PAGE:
Actually the reason is purely psychological. When you put the limit on the length of the video you make it really easy to make bad quality videos. Of course, everyone can make a bad quality video on YouTube, but then it would compete against many good quality ones, and the user would feel pressure against uploading it. If all videos are short and simple, it's much easier to create and share one.
Thus, Vine vs YouTube is like Twitter vs LiveJournal. On LiveJournal there are thousands of great authors who write literate and beautiful and thoughtful posts. But this sets a very high barrier for new participants. After all, not everyone's writings are inspiring and thoughtful. Twitter came to the rescue: nobody can be bad on Twitter because nobody can be good either (ok, there are exceptions of course, but wait until MiniTwitter comes in with only 12 letters per message :). With Vine it's the same: shoot a short clip, then upload. No need to worry about post-processing, sound tracks, special effects, embedded cross-links, and such.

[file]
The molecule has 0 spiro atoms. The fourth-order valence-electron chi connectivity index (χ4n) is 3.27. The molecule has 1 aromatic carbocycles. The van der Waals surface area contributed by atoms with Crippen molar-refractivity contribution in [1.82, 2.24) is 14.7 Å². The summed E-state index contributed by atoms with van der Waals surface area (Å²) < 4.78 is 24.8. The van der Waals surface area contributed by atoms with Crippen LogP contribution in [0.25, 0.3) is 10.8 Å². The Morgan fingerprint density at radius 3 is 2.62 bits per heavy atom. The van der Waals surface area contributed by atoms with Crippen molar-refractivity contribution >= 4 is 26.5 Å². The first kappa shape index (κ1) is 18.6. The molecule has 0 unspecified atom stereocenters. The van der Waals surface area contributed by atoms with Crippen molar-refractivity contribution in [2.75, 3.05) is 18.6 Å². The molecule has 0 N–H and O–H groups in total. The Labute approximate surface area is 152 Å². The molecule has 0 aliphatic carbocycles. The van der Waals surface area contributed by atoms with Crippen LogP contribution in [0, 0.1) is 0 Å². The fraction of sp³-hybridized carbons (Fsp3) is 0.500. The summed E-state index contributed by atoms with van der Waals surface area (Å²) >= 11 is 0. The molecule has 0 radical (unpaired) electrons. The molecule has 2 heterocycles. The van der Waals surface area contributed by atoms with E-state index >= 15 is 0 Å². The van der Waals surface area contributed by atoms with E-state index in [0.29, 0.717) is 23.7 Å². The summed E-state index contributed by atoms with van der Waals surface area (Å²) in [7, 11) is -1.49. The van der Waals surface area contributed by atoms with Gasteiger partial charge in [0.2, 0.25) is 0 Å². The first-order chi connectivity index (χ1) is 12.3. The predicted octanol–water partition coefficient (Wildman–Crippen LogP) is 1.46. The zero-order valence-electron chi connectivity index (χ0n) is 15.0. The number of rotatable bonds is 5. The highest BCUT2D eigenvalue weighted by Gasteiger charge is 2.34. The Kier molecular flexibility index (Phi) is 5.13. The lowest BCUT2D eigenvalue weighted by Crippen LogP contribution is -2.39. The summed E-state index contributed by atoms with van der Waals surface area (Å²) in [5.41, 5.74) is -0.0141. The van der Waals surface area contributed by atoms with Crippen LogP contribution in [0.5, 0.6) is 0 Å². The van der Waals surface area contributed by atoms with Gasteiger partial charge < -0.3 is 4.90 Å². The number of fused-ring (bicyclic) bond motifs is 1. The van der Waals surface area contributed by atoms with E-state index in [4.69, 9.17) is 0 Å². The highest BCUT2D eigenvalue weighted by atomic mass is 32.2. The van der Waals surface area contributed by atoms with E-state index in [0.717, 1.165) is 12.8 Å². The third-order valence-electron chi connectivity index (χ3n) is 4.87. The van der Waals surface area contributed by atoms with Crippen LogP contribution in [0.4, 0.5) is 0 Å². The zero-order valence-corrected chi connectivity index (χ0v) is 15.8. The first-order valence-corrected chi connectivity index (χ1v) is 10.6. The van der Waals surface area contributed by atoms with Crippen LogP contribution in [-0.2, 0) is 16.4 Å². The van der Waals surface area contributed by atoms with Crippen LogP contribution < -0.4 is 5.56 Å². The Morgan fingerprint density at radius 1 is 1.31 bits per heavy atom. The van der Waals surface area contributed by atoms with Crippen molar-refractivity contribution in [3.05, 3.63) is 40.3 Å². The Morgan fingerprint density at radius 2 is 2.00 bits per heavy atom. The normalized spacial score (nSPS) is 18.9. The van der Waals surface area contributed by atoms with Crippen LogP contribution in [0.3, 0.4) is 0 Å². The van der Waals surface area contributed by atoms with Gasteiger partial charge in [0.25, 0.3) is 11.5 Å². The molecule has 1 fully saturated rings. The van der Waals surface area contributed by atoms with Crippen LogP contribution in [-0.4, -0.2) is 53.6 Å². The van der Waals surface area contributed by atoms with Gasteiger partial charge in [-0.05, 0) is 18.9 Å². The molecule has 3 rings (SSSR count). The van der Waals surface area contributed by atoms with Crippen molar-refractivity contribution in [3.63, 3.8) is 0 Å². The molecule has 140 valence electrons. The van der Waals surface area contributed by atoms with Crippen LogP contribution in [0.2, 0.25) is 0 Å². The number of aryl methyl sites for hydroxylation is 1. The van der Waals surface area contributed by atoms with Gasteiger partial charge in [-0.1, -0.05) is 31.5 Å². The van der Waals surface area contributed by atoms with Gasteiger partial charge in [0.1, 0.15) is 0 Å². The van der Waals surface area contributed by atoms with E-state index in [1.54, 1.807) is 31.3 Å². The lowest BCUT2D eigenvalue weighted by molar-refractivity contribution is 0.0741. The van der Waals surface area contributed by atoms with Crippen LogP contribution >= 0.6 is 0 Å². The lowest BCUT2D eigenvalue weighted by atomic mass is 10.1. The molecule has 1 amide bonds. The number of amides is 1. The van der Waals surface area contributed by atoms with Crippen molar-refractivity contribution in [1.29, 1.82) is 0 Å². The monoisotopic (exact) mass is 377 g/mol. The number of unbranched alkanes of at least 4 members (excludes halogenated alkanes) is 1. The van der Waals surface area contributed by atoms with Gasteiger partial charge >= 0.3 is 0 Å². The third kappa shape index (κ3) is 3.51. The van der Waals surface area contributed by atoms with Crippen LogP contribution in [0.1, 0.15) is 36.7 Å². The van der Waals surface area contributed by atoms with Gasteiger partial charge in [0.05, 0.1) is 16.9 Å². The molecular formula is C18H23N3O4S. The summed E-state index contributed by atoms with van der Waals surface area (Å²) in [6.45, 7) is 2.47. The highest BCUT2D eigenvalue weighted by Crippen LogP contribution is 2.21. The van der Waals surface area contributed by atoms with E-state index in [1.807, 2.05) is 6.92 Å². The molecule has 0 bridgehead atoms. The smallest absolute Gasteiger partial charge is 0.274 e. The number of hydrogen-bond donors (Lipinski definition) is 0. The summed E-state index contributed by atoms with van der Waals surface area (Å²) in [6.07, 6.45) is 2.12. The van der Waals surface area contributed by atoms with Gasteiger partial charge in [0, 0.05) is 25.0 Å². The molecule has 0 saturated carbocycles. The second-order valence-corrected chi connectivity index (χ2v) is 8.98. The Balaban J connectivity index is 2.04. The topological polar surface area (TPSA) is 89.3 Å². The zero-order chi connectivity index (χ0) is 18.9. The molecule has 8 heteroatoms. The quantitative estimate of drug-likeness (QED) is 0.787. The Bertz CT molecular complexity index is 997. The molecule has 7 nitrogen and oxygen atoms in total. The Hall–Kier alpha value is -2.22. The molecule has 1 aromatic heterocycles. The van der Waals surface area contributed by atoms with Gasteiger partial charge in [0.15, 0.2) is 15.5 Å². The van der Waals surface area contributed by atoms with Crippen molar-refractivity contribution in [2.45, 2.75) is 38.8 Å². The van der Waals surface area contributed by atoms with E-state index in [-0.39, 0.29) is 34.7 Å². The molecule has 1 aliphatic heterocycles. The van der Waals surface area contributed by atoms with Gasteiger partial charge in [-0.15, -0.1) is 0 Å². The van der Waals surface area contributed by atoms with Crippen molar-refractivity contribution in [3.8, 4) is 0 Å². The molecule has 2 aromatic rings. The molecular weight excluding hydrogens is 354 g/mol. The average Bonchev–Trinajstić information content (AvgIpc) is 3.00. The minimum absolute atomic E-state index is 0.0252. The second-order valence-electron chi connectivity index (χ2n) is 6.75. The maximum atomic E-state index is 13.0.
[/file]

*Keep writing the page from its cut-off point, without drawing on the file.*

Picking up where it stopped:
That was the production side. But there is also the consumption side (mentioned in other posts and comments).
Short videos are easier for your friends to watch, and thus can be done quicker -- for example the moment you share it, -- not some time later in the evening or maybe never, as would be with YouTube videos. The file size argument is actually much less important -- today's connection speeds allow me to upload a 10-min clip in just a couple of minutes, and even do that in background if I want to.
TL;DR: Vine is like video-Twitter.